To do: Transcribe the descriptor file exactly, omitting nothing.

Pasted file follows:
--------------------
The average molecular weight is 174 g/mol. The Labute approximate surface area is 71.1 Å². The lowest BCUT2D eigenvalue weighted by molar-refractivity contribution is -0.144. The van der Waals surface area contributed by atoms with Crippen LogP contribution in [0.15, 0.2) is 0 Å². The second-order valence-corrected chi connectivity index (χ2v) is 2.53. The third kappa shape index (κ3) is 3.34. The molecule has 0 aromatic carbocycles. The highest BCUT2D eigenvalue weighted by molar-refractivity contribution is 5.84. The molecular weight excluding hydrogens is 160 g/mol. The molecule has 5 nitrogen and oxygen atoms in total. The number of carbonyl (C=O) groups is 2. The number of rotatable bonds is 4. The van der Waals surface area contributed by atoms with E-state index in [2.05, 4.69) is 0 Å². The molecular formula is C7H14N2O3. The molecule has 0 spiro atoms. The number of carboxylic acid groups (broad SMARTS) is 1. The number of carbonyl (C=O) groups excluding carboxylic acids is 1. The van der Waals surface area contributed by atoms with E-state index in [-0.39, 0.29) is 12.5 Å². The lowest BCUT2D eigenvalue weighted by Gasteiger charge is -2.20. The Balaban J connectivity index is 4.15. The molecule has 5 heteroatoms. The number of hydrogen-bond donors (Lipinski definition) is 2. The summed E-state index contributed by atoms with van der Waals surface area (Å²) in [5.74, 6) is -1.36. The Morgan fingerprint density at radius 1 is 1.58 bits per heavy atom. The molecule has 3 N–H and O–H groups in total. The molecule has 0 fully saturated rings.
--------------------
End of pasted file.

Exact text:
The average molecular weight is 174 g/mol. The Labute approximate surface area is 71.1 Å². The lowest BCUT2D eigenvalue weighted by molar-refractivity contribution is -0.144. The van der Waals surface area contributed by atoms with Crippen LogP contribution in [0.15, 0.2) is 0 Å². The second-order valence-corrected chi connectivity index (χ2v) is 2.53. The third kappa shape index (κ3) is 3.34. The molecule has 0 aromatic carbocycles. The highest BCUT2D eigenvalue weighted by molar-refractivity contribution is 5.84. The molecular weight excluding hydrogens is 160 g/mol. The molecule has 5 nitrogen and oxygen atoms in total. The number of carbonyl (C=O) groups is 2. The number of rotatable bonds is 4. The van der Waals surface area contributed by atoms with E-state index in [2.05, 4.69) is 0 Å². The molecular formula is C7H14N2O3. The molecule has 0 spiro atoms. The number of carboxylic acid groups (broad SMARTS) is 1. The number of carbonyl (C=O) groups excluding carboxylic acids is 1. The van der Waals surface area contributed by atoms with E-state index in [-0.39, 0.29) is 12.5 Å². The lowest BCUT2D eigenvalue weighted by Gasteiger charge is -2.20. The Balaban J connectivity index is 4.15. The molecule has 5 heteroatoms. The number of hydrogen-bond donors (Lipinski definition) is 2. The summed E-state index contributed by atoms with van der Waals surface area (Å²) in [5.74, 6) is -1.36. The Morgan fingerprint density at radius 1 is 1.58 bits per heavy atom. The molecule has 3 N–H and O–H groups in total. The molecule has 0 fully saturated rings.